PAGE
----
Chuck fans then vowed to eat at Subway to show their support in one of the most insane displays of capitalism on television ever.

Most shows will now turn to social media when they get bad news about cancellation. But with so many series vying for our attention it’s hard for these campaigns to get traction.

Recent social media saves have been Brooklyn Nine-Nine, Lucifer and The Expanse, which all found new homes after huge outpourings of support.

A lot of the time, ironically, it’s Netflix or Amazon swooping in to save these shows while they cleave their own original series because they are essentially buying an audience who they can see are engaged on social media; they want to turn those tweet campaigns into subscribers.

You can also get cynical and view these campaigns as a way for networks to give a bump to a show they were going to renew anyway or are keen to offload for a price.

Are Fans The Future?

It’s way too early to tell but the people who decide the fate of your favourite shows have their ear to the ground more than ever.

The future of television, and what lives and dies, will be bundled up in data that tracks viewing numbers, social media sentiment and the speed you finish a series.

Netflix are already experimenting with different episode orders for different users based on personal preferences, which was recently called out, and clarified, when a user noticed he was watching Love, Death + Robots in a different order to a friend.

Black Mirror: Bandersnatch empowered fans to choose their own adventure.

You bet Netflix are going to analyse the most popular choices and use it to influence the shows they have in development or seek out material with similar themes.

Even minor characters in shows get elevated when a cult builds around them on social media, like Barb from Stranger Things; there’s no doubt The Duffer Brothers kept the love of Barb in mind when writing the second series of their hit series.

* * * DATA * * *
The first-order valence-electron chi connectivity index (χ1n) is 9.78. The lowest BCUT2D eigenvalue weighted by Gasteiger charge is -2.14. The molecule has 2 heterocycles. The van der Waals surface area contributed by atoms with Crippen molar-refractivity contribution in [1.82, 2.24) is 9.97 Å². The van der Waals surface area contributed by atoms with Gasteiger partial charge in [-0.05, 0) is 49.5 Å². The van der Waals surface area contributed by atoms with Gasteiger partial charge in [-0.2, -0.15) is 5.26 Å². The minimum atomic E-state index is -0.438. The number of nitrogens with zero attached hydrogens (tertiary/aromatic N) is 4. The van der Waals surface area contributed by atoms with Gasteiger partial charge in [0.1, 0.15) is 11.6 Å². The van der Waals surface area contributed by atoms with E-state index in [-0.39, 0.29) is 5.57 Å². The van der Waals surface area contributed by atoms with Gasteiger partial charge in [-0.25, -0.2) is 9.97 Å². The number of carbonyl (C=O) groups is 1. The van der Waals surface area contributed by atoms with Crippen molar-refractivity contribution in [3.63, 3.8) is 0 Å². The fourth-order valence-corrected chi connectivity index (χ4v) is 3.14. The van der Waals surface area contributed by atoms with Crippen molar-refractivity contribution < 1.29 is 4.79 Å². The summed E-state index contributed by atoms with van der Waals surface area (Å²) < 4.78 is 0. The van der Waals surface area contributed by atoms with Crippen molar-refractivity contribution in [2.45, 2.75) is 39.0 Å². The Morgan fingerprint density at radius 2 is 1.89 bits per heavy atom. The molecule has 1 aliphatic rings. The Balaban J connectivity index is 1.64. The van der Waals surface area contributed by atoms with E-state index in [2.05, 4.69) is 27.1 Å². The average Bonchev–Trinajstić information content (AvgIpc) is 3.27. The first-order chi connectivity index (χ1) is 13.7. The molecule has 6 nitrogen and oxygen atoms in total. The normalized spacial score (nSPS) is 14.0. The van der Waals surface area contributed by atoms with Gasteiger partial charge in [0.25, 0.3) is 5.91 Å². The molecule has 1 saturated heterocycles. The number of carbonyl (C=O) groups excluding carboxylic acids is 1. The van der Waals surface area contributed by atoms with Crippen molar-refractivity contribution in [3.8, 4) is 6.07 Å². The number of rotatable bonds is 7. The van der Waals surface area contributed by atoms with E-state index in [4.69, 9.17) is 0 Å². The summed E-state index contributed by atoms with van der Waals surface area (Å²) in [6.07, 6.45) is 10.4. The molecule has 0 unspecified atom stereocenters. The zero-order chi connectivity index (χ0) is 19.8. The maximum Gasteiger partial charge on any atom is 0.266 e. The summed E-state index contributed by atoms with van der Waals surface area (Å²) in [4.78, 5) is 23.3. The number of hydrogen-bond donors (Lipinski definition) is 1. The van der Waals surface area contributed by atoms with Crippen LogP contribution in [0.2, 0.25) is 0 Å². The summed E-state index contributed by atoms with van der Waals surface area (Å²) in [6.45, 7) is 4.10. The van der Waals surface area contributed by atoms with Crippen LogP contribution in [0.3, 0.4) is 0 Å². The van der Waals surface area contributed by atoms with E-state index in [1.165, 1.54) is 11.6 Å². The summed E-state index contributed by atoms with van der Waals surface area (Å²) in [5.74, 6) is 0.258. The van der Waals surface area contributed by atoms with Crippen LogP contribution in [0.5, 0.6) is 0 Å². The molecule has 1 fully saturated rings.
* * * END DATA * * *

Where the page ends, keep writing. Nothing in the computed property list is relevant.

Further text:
When Amazon launched their streaming service, they offered a ‘pilot season’ where single episodes were put online and users were encouraged to provide feedback, which would then influence what got a full season.

Amazon halted pilot season in 2018 but the head of Amazon Studios, Jennifer Salke, said: “We use our own testing barometers and some user data but the public voting process has been set aside for now.”

Fan groups can shape television now because there are more ways to let networks and creators know what you think; it’s not limited to protests and the post. You can be an armchair activist and the networks are more than happy to take the feedback, and while you’re at it, your personal information, too.

Some of this is bad news if you’re a passive viewer because if a show you like gets cancelled the trend is to ask fans: did you like this show enough?

Your Show Needs YOU

I worry about the shows that are just fine; they won’t feed your soul, help you reconnect with old friends or clear your acne.

Watching shows that fit into this category induces panic because it’s easy to wonder if you’re the only one and it’s going to get cancelled. But then you can’t be arsed to mount a campaign to save the show cause:

  1. a) I’ve got things to do
  2. b) there are 400 other shows waiting
  3. c) my acne is flaring up again.

If watching an episode gives it a tick on a spreadsheet at Netflix that should be enough. If there aren’t enough ticks, so be it, but there’s more to television than numbers.

The days of being a coach potato are over.

Cameron Williams is a writer and film critic based in Melbourne who occasionally blabs about movies on ABC radio. He has a slight Twitter addiction: @MrCamW.